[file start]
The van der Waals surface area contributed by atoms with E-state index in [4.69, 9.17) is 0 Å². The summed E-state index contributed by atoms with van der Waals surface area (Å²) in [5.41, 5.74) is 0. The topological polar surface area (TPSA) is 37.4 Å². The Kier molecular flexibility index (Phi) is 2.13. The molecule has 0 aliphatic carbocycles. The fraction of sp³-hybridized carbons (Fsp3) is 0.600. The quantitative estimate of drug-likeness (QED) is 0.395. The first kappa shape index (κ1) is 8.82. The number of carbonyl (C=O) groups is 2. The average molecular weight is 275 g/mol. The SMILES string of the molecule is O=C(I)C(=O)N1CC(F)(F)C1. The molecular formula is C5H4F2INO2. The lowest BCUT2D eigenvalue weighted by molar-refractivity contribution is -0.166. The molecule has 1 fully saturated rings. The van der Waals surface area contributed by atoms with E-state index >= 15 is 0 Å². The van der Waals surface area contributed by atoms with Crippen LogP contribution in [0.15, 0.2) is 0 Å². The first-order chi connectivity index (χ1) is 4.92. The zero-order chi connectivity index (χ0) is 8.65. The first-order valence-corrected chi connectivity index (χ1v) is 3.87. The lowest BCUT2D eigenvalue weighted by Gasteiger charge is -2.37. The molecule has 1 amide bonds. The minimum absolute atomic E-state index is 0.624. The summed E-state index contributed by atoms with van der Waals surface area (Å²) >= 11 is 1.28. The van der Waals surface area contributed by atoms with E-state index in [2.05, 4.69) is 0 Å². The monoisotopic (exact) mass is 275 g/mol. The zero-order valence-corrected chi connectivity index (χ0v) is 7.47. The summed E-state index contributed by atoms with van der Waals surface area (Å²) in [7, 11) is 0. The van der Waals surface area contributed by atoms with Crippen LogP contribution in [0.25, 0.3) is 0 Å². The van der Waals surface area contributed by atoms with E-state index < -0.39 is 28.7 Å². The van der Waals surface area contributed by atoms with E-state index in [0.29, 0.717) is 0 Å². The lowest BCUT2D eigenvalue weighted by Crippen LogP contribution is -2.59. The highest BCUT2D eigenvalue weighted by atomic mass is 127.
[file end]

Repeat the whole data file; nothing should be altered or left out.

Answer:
The van der Waals surface area contributed by atoms with E-state index in [4.69, 9.17) is 0 Å². The summed E-state index contributed by atoms with van der Waals surface area (Å²) in [5.41, 5.74) is 0. The topological polar surface area (TPSA) is 37.4 Å². The Kier molecular flexibility index (Phi) is 2.13. The molecule has 0 aliphatic carbocycles. The fraction of sp³-hybridized carbons (Fsp3) is 0.600. The quantitative estimate of drug-likeness (QED) is 0.395. The first kappa shape index (κ1) is 8.82. The number of carbonyl (C=O) groups is 2. The average molecular weight is 275 g/mol. The SMILES string of the molecule is O=C(I)C(=O)N1CC(F)(F)C1. The molecular formula is C5H4F2INO2. The lowest BCUT2D eigenvalue weighted by molar-refractivity contribution is -0.166. The molecule has 1 fully saturated rings. The van der Waals surface area contributed by atoms with E-state index >= 15 is 0 Å². The van der Waals surface area contributed by atoms with Crippen LogP contribution in [0.15, 0.2) is 0 Å². The first-order chi connectivity index (χ1) is 4.92. The zero-order chi connectivity index (χ0) is 8.65. The first-order valence-corrected chi connectivity index (χ1v) is 3.87. The lowest BCUT2D eigenvalue weighted by Gasteiger charge is -2.37. The molecule has 1 amide bonds. The minimum absolute atomic E-state index is 0.624. The summed E-state index contributed by atoms with van der Waals surface area (Å²) >= 11 is 1.28. The van der Waals surface area contributed by atoms with E-state index in [2.05, 4.69) is 0 Å². The monoisotopic (exact) mass is 275 g/mol. The zero-order valence-corrected chi connectivity index (χ0v) is 7.47. The summed E-state index contributed by atoms with van der Waals surface area (Å²) in [7, 11) is 0. The van der Waals surface area contributed by atoms with Crippen LogP contribution in [0.25, 0.3) is 0 Å². The van der Waals surface area contributed by atoms with E-state index < -0.39 is 28.7 Å². The van der Waals surface area contributed by atoms with E-state index in [0.29, 0.717) is 0 Å². The lowest BCUT2D eigenvalue weighted by Crippen LogP contribution is -2.59. The highest BCUT2D eigenvalue weighted by atomic mass is 127.